In his second Odes, Horace invites Licinius to seek happiness in the middle ground; satisfaction is to be found in an “aurea mediocritas” that allows us to enjoy the pleasures of life without the risks of excess.
This middle way is a characteristic also found in France. The Encyclopédie of 1762 describes Pierre Contant d’Ivry’s architecture for the Louvre as the “ideal compromise” between the solemnity of classical antiquity and the frivolity of Rococo. The July Monarchy, personified by Louis Philippe I and his ministers, Thiers and Guizot, similarly sought to preserve a political “juste milieu”, a balance between the two extremes of absolutism and restoration, and revolutionary, almost anarchistic demands.
Examples of mediocre individuals at the head of important companies, public authorities or cultural institutions are so numerous it would be impossible to choose but one.
Thus it seems safe to say that Horace’s “mediocritas” embraces qualities such as wisdom, moderation, consideration and respect for the opinions of others. A notion which has apparently fallen from grace in these times of extremisms and barbaric horrors that bear the mark not of “mediocritas” but mediocrity; a rampant mediocrity that must be banished and scrupulously opposed. Meanwhile, examples of mediocre individuals at the head of important companies, public authorities or cultural institutions are so numerous it would be impossible to choose but one.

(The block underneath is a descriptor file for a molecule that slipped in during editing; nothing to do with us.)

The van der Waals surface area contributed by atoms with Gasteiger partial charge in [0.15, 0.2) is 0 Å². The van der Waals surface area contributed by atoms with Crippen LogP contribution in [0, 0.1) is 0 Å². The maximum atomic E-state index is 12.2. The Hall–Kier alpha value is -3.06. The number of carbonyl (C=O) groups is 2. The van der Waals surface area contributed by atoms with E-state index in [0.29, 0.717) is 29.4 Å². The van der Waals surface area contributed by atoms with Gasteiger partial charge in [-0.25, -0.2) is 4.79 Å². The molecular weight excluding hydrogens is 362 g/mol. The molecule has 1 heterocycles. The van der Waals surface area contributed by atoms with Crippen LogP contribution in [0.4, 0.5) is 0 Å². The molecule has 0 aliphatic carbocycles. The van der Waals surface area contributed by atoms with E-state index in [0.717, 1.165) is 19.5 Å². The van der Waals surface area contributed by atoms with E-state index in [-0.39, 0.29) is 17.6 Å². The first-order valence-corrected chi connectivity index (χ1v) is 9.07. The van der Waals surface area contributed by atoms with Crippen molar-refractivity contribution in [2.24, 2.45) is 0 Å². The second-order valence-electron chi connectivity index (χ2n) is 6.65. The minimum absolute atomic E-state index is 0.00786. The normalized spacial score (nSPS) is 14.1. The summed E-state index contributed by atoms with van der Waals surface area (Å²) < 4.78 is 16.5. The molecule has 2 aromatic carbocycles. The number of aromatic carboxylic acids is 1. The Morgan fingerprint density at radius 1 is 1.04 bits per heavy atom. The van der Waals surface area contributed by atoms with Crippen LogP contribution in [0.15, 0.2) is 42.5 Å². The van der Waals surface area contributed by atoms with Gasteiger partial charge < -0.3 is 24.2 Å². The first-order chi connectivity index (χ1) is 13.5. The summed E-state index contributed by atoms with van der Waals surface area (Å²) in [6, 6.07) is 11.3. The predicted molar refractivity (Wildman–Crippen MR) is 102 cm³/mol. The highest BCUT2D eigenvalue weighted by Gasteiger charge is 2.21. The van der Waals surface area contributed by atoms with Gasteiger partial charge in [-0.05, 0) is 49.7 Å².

Nor has luxury been spared: while talk is of “excellence”, often mediocrity prevails. We need only see how true competencies are denied the consideration they deserve, including in our sector, to understand that mediocrity has seized power. The world and his wife are all too willing to express opinions they believe make perfect sense, founded on curious notions and information that appears out of nowhere, in complete disregard for the individuals who have devoted endless time and resources, studies and investigations to achieving nothing less than a “competency” that is anything but mediocre.
Mediocrity and extremism go together, as do ignorance and pedantry. These are worrying and reductive aspects of a so-called information society which, paradoxically, has chosen exaggeration over meditation, and carefully avoids ideas that challenge our beliefs. Luxury should be a place for genius, not mediocrity. Such genius could express itself without limit in the “aurea mediocritas”, instead of which it is so often stifled, held in contempt by modern-day mediocrity. Today’s mediocrity is too far removed from this “golden mean” of the past. Cicero wrote that “history is life’s teacher”, but who wants to relive history? A pity, indeed.